“Maintaining our tactical advantage at night will require revolutionary, game changing capabilities like color night vision. The goal of our color night vision effort is to provide the SOF operator the ability to see true color on a moonless night with just starlight-a tremendous tactical advantage”- Admiral William H. McRaven, former ninth commander of the United States Special Operations Command.
German WWII night vision device on top of tank
Night vision systems have been around since the 1930s where they were first used by German tank operators in WWII. Since that time night vision has improved by leaps and bounds and has become an integral part of our military, giving the U.S. a great tactical advantage over its foes. It’s allowed our troops to exploit the cover of darkness to move to contact and engage our foes, as well as to save many civilians lives. Night vision gear has found its way from the battlefield to our streets, where SWAT teams and other police units employ NVGs to operate more effectively at night for tasks such as dangerous suspect apprehension, covert surveillance of illegal activity, crime response and search and rescue.
Security professionals use night vision to keep a vigilant eye on our Nation’s critical infrastructure such as power plants, refineries, manufacturing facilities and even nuclear power plants. With the affordable price of later generation NVGs, civilians have purchased thousands of these devices for safer cross-country navigation, wildlife observation and varmint hunting.
For all of night vision’s advantages and the many improvements made since its introduction in WWII it has had one glaring disadvantage. The “green glow,” monochromatic image denies the NVG viewer critical visual information: color. This missing information can be a liability or even potentially deadly. Without the vital information that seeing color can provide, law enforcement personnel may not be able to properly access the scene and make correct tactical decisions; military medics have difficulty telling blood from water, oil or other fluids, and thus may make mistakes in triage priorities; troops can have difficulty navigating terrain; and seeing color can reduce the fatigue and visual distortion green monochromatic night vision can cause. As Admiral McRaven stated in his Feb. 27, 2014, speech at the Hearing of the Senate Armed Services Committee, being able to see color at night will help maintain our troops’ tactical advantage going forward.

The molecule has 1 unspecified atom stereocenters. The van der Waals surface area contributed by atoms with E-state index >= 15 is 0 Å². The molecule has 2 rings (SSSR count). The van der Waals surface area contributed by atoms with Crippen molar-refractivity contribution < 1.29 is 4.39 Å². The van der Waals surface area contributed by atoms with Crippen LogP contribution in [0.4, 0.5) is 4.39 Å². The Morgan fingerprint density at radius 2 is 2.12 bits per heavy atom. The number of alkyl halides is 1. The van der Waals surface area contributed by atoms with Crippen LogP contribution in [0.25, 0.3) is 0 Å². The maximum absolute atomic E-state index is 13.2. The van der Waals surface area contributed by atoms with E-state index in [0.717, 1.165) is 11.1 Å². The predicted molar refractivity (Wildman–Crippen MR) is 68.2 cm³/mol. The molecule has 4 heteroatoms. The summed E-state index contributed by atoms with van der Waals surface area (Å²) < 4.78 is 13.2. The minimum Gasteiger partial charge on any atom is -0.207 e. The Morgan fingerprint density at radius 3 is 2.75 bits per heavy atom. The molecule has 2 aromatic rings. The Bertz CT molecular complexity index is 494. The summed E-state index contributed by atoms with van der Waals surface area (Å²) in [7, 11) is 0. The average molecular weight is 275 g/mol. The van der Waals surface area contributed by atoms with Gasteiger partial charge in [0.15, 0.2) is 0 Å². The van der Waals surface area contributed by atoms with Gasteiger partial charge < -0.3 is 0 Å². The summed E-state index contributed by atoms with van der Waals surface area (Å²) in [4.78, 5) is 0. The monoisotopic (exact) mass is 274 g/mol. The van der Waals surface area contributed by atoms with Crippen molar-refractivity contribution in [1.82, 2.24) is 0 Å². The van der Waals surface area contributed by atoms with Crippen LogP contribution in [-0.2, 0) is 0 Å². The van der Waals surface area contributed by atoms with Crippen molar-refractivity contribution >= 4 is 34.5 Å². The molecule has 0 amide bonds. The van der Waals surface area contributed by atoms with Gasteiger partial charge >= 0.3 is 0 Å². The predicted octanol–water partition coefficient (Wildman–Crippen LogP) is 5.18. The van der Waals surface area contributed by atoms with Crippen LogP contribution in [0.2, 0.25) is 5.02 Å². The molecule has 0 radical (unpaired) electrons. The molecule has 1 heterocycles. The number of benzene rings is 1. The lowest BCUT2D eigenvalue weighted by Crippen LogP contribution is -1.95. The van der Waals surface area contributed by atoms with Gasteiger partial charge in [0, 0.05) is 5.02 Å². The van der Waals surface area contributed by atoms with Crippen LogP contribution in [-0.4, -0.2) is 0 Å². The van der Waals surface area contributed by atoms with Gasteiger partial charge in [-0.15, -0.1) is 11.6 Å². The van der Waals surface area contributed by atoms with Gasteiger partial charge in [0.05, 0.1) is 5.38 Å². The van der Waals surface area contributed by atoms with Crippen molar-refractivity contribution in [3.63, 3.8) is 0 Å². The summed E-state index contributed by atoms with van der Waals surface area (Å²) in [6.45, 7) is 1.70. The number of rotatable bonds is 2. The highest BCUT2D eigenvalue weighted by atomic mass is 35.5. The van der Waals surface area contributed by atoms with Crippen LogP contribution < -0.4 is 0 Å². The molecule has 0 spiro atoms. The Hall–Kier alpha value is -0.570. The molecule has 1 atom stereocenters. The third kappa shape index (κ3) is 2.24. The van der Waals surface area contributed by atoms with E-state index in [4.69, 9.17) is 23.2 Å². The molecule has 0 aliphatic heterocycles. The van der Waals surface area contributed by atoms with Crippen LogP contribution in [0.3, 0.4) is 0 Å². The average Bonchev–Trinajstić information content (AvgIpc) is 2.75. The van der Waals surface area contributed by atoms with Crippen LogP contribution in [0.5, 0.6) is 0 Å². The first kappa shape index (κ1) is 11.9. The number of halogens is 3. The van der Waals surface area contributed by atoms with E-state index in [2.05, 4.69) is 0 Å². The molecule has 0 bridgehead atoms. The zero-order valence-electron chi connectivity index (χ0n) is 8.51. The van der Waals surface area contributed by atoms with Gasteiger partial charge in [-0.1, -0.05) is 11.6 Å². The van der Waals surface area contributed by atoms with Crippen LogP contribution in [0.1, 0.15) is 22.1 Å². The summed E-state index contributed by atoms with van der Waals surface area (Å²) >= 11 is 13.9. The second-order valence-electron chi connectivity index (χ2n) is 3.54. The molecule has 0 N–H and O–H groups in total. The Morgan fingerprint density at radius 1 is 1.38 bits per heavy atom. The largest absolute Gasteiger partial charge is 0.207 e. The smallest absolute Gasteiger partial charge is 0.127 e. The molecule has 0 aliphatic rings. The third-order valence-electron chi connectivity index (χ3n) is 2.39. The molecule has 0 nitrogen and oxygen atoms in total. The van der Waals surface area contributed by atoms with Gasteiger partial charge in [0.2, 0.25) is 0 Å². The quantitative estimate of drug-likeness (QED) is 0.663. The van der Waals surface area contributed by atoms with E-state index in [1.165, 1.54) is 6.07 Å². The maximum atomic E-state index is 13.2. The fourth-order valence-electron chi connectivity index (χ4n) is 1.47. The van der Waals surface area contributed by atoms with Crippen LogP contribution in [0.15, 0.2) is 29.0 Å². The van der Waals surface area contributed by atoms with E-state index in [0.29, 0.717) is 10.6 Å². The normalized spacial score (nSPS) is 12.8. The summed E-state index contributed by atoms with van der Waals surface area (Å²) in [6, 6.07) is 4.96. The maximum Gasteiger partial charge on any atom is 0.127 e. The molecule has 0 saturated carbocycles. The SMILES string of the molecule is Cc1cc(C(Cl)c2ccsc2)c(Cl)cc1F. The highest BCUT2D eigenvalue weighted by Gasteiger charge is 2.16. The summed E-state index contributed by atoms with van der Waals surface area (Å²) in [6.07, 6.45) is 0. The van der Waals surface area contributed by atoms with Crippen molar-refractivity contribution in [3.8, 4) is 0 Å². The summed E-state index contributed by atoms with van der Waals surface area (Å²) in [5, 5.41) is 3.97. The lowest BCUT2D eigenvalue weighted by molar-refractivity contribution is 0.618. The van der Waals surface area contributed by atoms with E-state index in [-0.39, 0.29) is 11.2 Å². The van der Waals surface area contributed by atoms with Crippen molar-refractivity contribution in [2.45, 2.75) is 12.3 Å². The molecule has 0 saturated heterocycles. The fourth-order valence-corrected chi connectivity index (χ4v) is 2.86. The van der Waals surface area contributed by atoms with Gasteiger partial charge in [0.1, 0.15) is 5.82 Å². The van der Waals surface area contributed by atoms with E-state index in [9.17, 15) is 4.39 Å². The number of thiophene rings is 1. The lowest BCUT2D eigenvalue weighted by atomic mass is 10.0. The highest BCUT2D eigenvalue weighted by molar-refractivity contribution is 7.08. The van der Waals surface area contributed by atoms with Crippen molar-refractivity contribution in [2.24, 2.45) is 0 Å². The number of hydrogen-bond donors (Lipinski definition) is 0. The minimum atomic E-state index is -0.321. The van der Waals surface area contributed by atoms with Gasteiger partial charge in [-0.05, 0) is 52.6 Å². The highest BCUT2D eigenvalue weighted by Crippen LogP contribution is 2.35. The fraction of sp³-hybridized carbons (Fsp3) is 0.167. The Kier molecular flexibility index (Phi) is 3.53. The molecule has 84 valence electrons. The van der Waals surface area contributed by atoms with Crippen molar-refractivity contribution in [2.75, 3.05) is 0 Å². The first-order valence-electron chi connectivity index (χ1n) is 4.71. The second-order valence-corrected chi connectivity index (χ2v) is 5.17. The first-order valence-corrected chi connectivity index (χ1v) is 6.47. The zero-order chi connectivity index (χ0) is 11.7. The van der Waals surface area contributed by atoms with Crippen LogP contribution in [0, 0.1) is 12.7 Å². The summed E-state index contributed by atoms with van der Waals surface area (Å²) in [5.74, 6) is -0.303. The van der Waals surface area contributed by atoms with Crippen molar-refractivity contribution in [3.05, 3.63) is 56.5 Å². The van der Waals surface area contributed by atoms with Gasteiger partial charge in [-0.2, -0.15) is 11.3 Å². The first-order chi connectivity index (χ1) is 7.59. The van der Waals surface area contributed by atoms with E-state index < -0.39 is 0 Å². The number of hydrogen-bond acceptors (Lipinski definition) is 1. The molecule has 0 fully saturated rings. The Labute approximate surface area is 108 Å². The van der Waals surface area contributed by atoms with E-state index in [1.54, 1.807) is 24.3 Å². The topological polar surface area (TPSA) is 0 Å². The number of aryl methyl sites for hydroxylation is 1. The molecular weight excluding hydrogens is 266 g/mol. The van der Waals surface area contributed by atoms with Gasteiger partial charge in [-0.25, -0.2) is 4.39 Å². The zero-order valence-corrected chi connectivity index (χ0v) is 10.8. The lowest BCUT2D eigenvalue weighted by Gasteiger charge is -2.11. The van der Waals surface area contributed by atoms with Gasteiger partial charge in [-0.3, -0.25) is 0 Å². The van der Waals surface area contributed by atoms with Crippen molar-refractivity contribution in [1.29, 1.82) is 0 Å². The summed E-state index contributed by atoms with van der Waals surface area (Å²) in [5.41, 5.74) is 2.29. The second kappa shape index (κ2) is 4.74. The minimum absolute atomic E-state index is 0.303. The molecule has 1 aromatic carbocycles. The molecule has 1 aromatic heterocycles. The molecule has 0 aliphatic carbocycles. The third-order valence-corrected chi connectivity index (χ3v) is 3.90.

Thankfully, this important deficiency of current monochromatic night vision has been addressed. The future is here and Chromatra is bringing it. Chromatra, LLC, established in 2014, is ready to introduce to the world its first product; ColorTAC. ColorTAC, when used in conjunction with any of the over 1-million night vision devices already on the market today, provides the user with, simply, a color image at night. For those who rely on NVG’s to perform their mission, the ability to See What’s Missing can be the difference between life and death.
The ColorTAC CVA-14 easily clips on to any existing PVS-14 product pictured may not represent final production version.
ColorTAC is founded on the Chromatra’s unique Gemini technology that enables the production of color images from otherwise monochromatic imaging devices, yielding impressive low light imaging performance. The ColorTAC unit operates in extreme environments, is easily deployable, lightweight, exceeds market battery life requirements and is affordable. The unit folds up quickly and compactly for storage or transportation and takes just seconds to attach to any existing PVS-14-green or white phosphor- the most common NVG device used by the military and major law enforcement agencies .
Chromatra, LLC based in Beverly, Massachusetts, an East Coast hub of technological innovation and manufacturing, will be rolling out ColorTAC for the law enforcement market at the 2017 SHOT Show in Las Vegas, Nevada, Jan. 17 – 20.